Three Year Undergraduate Studies In The Midst Of A Choked Unemployment
Greetings to you, Mr. Minister of Education. Hope you’re doing great and having a good time after delivering your wonderful speech on the reduction of the years spent in the universities all in the name of an undergraduate programme. Thanks to the president and his able men for at last casting their eagle eyes on the education system. Kudos to you all.
Ghana is not an island the minister mentioned, hence, needs to globalize its education system by reducing it from four years to three years in pursuit of an undergraduate course. Mr. Minister, your intention is good though I believe that there should be checks and measures put in place. I would have loved that this policy was made in my era so I could graduate from the university at age 20. Mr. Minister of education, I am impressed because very soon, my siblings will be graduating from the universities in their early 20s. In fact, the extra financial burden would be off parents. Dear Hon. Minister, the idea is so wonderful.
A second thought into your exposure gives me the hint that the president of Ghana has created enough jobs to employ my brothers who will be graduating. We would want to believe that there is even job surplus in the country. Hmmmmm! The truth which you and I are aware of is that currently, there are thousands of graduates that are unemployed. I definitely believe that the unemployment rate will proportionately shoot up with the decrease in the years of pursuing an undergrad.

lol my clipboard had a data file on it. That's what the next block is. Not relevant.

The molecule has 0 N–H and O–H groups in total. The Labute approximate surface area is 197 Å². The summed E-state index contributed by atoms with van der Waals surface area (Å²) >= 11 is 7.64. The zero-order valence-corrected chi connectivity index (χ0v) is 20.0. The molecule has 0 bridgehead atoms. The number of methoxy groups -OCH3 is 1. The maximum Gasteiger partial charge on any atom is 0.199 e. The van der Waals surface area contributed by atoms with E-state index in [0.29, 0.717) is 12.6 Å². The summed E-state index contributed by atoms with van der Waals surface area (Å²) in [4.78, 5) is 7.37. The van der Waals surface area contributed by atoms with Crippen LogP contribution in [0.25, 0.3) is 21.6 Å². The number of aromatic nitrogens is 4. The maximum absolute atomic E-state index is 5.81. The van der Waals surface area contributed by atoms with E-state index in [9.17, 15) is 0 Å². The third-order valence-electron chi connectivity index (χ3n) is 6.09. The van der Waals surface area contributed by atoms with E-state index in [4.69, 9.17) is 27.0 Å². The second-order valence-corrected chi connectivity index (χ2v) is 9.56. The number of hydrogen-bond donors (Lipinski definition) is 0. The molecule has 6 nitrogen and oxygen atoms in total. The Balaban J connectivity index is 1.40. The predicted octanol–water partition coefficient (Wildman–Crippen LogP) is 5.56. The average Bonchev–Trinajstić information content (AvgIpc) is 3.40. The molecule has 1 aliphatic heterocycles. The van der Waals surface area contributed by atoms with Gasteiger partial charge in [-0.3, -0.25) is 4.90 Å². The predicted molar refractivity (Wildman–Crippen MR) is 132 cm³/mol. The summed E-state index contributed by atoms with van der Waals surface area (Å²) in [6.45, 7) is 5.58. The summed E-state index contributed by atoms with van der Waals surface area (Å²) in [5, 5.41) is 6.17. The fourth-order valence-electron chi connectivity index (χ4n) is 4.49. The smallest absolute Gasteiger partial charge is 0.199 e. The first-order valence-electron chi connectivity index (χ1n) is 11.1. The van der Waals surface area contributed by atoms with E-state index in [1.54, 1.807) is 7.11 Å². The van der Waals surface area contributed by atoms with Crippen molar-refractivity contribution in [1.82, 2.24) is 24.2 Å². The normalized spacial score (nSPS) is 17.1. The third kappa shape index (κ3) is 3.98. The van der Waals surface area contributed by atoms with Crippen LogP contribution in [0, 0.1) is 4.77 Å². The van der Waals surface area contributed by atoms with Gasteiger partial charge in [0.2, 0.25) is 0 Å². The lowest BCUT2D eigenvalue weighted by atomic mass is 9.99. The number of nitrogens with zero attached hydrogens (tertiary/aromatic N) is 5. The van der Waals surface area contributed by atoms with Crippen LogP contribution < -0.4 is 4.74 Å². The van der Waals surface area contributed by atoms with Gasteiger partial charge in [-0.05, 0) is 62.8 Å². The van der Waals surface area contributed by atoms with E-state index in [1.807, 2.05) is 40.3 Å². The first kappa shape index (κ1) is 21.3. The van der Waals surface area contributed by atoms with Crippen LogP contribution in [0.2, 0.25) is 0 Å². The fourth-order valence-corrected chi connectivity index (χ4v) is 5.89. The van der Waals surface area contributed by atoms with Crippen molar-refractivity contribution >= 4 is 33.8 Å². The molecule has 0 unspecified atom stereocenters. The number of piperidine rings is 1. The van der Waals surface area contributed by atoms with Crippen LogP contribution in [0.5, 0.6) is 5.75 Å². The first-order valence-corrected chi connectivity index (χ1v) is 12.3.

Next to this point, I would want you and me to consider the kind of graduates our universities are producing. Just visit the oil and gas companies in Takoradi and make your enquiries on the number of Ghanaian workers and the various works they are doing on the field. Most graduates who are fortunate to be employed do the mal jobs. They can hardly handle heavy machinery. In fact, what I want to communicate to you is that most of the graduates from even the four years university education are handicap. Honourable, if indeed the president is thinking of reducing the years spent to read an undergraduate programme which you side with him, then I suggest that you consider the courses studied and how they can help boom the economy so that we as a country can meet the other world.
Before I finally take my sit, Hon. Minister, I would urge you to sit down with the president and his able team and start challenging them on the basis of our underdevelopment, because Ghana is not an island. Notwithstanding, Hon. Matthew Opoku Prempeh, the idea would be wonderful if those few suggestions are given rapt attention. Thank you. BY: EMMANUEL GRAHAM NYAMEKE.
Disclaimer: "The views/contents expressed in this article are the sole responsibility of the author(s) and do not neccessarily reflect those of Modern Ghana. Modern Ghana will not be responsible or liable for any inaccurate or incorrect statements contained in this article."